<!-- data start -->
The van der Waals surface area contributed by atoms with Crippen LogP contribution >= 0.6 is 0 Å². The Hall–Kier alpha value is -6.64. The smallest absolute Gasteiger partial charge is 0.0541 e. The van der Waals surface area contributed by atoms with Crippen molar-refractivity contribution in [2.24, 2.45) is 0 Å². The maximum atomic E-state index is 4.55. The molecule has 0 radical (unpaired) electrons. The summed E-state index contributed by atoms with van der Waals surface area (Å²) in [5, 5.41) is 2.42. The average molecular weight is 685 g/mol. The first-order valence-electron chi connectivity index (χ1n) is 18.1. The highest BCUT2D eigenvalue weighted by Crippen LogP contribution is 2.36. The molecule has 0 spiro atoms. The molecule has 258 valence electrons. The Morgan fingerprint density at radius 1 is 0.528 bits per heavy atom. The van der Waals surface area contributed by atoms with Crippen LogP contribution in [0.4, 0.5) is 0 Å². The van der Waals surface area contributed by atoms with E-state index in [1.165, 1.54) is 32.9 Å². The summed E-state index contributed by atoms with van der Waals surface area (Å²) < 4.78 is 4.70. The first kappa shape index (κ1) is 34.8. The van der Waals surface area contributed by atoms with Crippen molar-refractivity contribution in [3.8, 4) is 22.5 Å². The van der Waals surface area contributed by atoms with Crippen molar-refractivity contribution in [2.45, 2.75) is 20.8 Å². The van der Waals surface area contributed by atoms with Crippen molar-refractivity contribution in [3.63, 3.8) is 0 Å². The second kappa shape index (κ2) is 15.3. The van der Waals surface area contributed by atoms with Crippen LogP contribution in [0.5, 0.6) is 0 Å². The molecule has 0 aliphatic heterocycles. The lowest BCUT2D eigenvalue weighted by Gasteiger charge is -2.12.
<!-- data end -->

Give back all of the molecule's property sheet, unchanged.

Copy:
The van der Waals surface area contributed by atoms with Crippen LogP contribution >= 0.6 is 0 Å². The Hall–Kier alpha value is -6.64. The smallest absolute Gasteiger partial charge is 0.0541 e. The van der Waals surface area contributed by atoms with Crippen molar-refractivity contribution in [2.24, 2.45) is 0 Å². The maximum atomic E-state index is 4.55. The molecule has 0 radical (unpaired) electrons. The summed E-state index contributed by atoms with van der Waals surface area (Å²) in [5, 5.41) is 2.42. The average molecular weight is 685 g/mol. The first-order valence-electron chi connectivity index (χ1n) is 18.1. The highest BCUT2D eigenvalue weighted by Crippen LogP contribution is 2.36. The molecule has 0 spiro atoms. The molecule has 258 valence electrons. The Morgan fingerprint density at radius 1 is 0.528 bits per heavy atom. The van der Waals surface area contributed by atoms with Crippen LogP contribution in [0.4, 0.5) is 0 Å². The van der Waals surface area contributed by atoms with E-state index in [1.165, 1.54) is 32.9 Å². The summed E-state index contributed by atoms with van der Waals surface area (Å²) < 4.78 is 4.70. The first kappa shape index (κ1) is 34.8. The van der Waals surface area contributed by atoms with Crippen molar-refractivity contribution in [3.8, 4) is 22.5 Å². The van der Waals surface area contributed by atoms with Crippen molar-refractivity contribution in [2.45, 2.75) is 20.8 Å². The van der Waals surface area contributed by atoms with Crippen molar-refractivity contribution in [3.63, 3.8) is 0 Å². The second kappa shape index (κ2) is 15.3. The van der Waals surface area contributed by atoms with Crippen LogP contribution in [0.5, 0.6) is 0 Å². The molecule has 0 aliphatic heterocycles. The lowest BCUT2D eigenvalue weighted by Gasteiger charge is -2.12.